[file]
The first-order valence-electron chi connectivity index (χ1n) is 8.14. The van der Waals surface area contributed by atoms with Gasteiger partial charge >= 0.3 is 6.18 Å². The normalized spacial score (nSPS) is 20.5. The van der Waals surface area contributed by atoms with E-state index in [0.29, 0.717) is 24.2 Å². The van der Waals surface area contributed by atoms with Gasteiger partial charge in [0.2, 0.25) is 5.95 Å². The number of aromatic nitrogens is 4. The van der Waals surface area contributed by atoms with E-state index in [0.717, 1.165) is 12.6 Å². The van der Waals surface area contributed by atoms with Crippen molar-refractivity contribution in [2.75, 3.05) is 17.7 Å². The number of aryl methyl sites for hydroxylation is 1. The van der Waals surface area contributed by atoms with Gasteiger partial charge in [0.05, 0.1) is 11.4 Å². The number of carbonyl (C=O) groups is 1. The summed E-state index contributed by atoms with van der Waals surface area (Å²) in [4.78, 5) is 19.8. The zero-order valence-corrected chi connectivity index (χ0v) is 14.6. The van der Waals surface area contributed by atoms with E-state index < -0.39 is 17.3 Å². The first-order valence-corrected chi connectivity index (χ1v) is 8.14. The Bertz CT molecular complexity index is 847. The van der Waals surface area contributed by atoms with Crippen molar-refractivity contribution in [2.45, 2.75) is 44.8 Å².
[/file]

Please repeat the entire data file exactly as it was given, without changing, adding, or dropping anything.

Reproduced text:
The first-order valence-electron chi connectivity index (χ1n) is 8.14. The van der Waals surface area contributed by atoms with Gasteiger partial charge >= 0.3 is 6.18 Å². The normalized spacial score (nSPS) is 20.5. The van der Waals surface area contributed by atoms with E-state index in [0.29, 0.717) is 24.2 Å². The van der Waals surface area contributed by atoms with Gasteiger partial charge in [0.2, 0.25) is 5.95 Å². The number of aromatic nitrogens is 4. The van der Waals surface area contributed by atoms with E-state index in [0.717, 1.165) is 12.6 Å². The van der Waals surface area contributed by atoms with Crippen molar-refractivity contribution in [2.75, 3.05) is 17.7 Å². The number of aryl methyl sites for hydroxylation is 1. The van der Waals surface area contributed by atoms with Gasteiger partial charge in [0.05, 0.1) is 11.4 Å². The number of carbonyl (C=O) groups is 1. The summed E-state index contributed by atoms with van der Waals surface area (Å²) in [4.78, 5) is 19.8. The zero-order valence-corrected chi connectivity index (χ0v) is 14.6. The van der Waals surface area contributed by atoms with E-state index < -0.39 is 17.3 Å². The first-order valence-corrected chi connectivity index (χ1v) is 8.14. The Bertz CT molecular complexity index is 847. The van der Waals surface area contributed by atoms with Crippen molar-refractivity contribution in [2.45, 2.75) is 44.8 Å².